Happiness is a subjective thing. People feel happy for different reasons and in different places. I found happiness among friends and people in Suzhou. When I left Singapore, I was convinced that I had lost the ability to make friends. It came as a pleasant surprise in Suzhou that I had not.
I found friends with no effort. People were appreciative of what I had to offer. China started out as a country which for me was shrouded in mysteries. The people who mingled with me had all come from different countries, including China. Perhaps, I got in touch with the positive energy within me. I do not know why and how it happened. Did it happen because I had started doing pranayama five days a week? Or, was it because I had no expectation from the people around me? Whereas, in Singapore, I did?
Perhaps, when we travel, we learn to accept things as they come. We become more open about people, cultural rituals, things and places. By cultural rituals, I mean social norms as well as the cultural heritage of a people brought up in a particular way. Imagine, when Marco Polo crossed over the Pamirs, through the Uzbek territory into China, how many different varieties of people, languages and cultures had he experienced? In those days you had no electronic translators. How did he grapple with the languages? His father, Nicolo Polo, could talk the language of Tartars, the account says. He had picked it up as he travelled across the continents! When we travel nowadays, we have our electronic equipment or little books with translated phrases to cope with foreign languages, cultures and people. We have our pre-conceived notions too and try to fit the country and people in that. For instance, in Singapore and Malaysia, often Indians are associated with vegetarianism and Bollywood. There are many in India who eat all kinds of meat, fish and non-vegetarian food and are not appreciative of the song, dance and culture of Bollywood, just as there are many Americans who may be vegetarians and non-representative of Hollywood! Pre-judging a person by the norms of a country or a race, I have learnt, is always inaccurate. Putting people into boxes of nationality and culture is an error I would not like to be guilty of. Can you factory produce people in pre-conceived groups with labels? Aldous Huxley actually wrote a whole book about it… Brave New World. He based the boxing, or rather the bottling of embryos, on intelligence levels and economic needs. Schools were set up and the products were educated to suit their stations and cultural needs in life. It was rather a bleak scenario he painted.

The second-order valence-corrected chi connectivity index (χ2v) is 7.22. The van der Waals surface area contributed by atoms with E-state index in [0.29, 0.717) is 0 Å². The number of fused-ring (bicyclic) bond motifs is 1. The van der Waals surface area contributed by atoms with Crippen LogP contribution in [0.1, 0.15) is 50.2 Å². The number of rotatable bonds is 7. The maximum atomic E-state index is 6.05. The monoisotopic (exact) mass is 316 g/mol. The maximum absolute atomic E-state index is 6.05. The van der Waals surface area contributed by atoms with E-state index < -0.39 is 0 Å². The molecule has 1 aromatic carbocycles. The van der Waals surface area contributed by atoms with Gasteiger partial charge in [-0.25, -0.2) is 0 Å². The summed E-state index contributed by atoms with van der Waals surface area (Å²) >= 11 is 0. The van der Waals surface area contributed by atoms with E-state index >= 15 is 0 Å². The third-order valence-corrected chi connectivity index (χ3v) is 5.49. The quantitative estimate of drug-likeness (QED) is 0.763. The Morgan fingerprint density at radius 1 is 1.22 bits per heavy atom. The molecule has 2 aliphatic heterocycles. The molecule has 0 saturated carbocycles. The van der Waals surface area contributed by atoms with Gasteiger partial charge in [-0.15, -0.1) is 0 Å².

In contrast, I prefer Marco Polo’s outlook. He took life as it came. He travelled half way around the world and made his own conclusions and lived and roamed as an free individual. In Saba, Persia, he looked for the grave of the three Magi who blessed the newborn Christ with gold, frankincense and myrrh. He never saw the grave but, because he believed in it, he narrated with conviction.
What has come down to us is an interesting read, chronicling customs and history in a way no historian can emulate. It is an individual perspective, beyond borders, beyond nations, beyond space though mapping an era. Ruminating over world history, I feel after the national borders had been drawn by the power brokers of the world, we lost out on our ingenuity and wonder for the world around us. We spent our time worrying about acquiring wealth, exhibiting money and power and warring over property and boundary lines. That has led us nowhere because, for most common people, it does not matter. What does matter is we have food to eat, education for children, a fruitful and happy life. When has warring over borders ever made any common person happy? Yet, people are willing to sacrifice their lives for a concept that was an outcome of industrial revolution, a nation. It is, as TED speaker Taiye Selasi pointed out, not even a real thing. Why is it we cannot rise above these concepts and live in a world where our introduction is that of a good human being?